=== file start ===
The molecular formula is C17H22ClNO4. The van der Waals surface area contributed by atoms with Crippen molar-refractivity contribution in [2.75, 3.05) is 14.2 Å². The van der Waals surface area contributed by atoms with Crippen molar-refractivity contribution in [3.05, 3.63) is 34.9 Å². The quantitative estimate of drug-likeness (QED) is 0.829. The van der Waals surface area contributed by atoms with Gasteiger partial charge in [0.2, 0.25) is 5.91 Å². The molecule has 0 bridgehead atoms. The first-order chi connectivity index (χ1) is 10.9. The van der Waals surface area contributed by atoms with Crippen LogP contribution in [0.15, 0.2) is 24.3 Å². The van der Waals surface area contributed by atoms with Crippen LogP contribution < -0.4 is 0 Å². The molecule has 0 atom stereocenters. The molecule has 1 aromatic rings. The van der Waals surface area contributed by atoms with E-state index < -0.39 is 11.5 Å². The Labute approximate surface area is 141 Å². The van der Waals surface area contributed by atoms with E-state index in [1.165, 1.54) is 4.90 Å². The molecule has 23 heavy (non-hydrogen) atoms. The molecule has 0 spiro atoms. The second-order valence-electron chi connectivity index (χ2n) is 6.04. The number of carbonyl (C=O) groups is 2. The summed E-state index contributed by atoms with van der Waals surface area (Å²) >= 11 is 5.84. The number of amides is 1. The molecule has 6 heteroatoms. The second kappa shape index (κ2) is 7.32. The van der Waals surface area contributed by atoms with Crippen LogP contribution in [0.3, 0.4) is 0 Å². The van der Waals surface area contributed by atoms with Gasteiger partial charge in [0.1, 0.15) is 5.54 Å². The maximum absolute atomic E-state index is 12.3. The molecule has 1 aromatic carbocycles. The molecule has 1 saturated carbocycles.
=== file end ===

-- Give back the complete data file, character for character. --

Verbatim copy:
The molecular formula is C17H22ClNO4. The van der Waals surface area contributed by atoms with Crippen molar-refractivity contribution in [2.75, 3.05) is 14.2 Å². The van der Waals surface area contributed by atoms with Crippen molar-refractivity contribution in [3.05, 3.63) is 34.9 Å². The quantitative estimate of drug-likeness (QED) is 0.829. The van der Waals surface area contributed by atoms with Gasteiger partial charge in [0.2, 0.25) is 5.91 Å². The molecule has 0 bridgehead atoms. The first-order chi connectivity index (χ1) is 10.9. The van der Waals surface area contributed by atoms with Crippen LogP contribution in [0.15, 0.2) is 24.3 Å². The van der Waals surface area contributed by atoms with Crippen LogP contribution < -0.4 is 0 Å². The molecule has 0 atom stereocenters. The molecule has 1 aromatic rings. The van der Waals surface area contributed by atoms with E-state index < -0.39 is 11.5 Å². The Labute approximate surface area is 141 Å². The van der Waals surface area contributed by atoms with E-state index in [1.165, 1.54) is 4.90 Å². The molecule has 23 heavy (non-hydrogen) atoms. The molecule has 0 spiro atoms. The second-order valence-electron chi connectivity index (χ2n) is 6.04. The number of carbonyl (C=O) groups is 2. The summed E-state index contributed by atoms with van der Waals surface area (Å²) >= 11 is 5.84. The number of amides is 1. The molecule has 6 heteroatoms. The second kappa shape index (κ2) is 7.32. The van der Waals surface area contributed by atoms with Crippen LogP contribution in [0.3, 0.4) is 0 Å². The van der Waals surface area contributed by atoms with Gasteiger partial charge in [0.1, 0.15) is 5.54 Å². The maximum absolute atomic E-state index is 12.3. The molecule has 1 aromatic carbocycles. The molecule has 1 saturated carbocycles.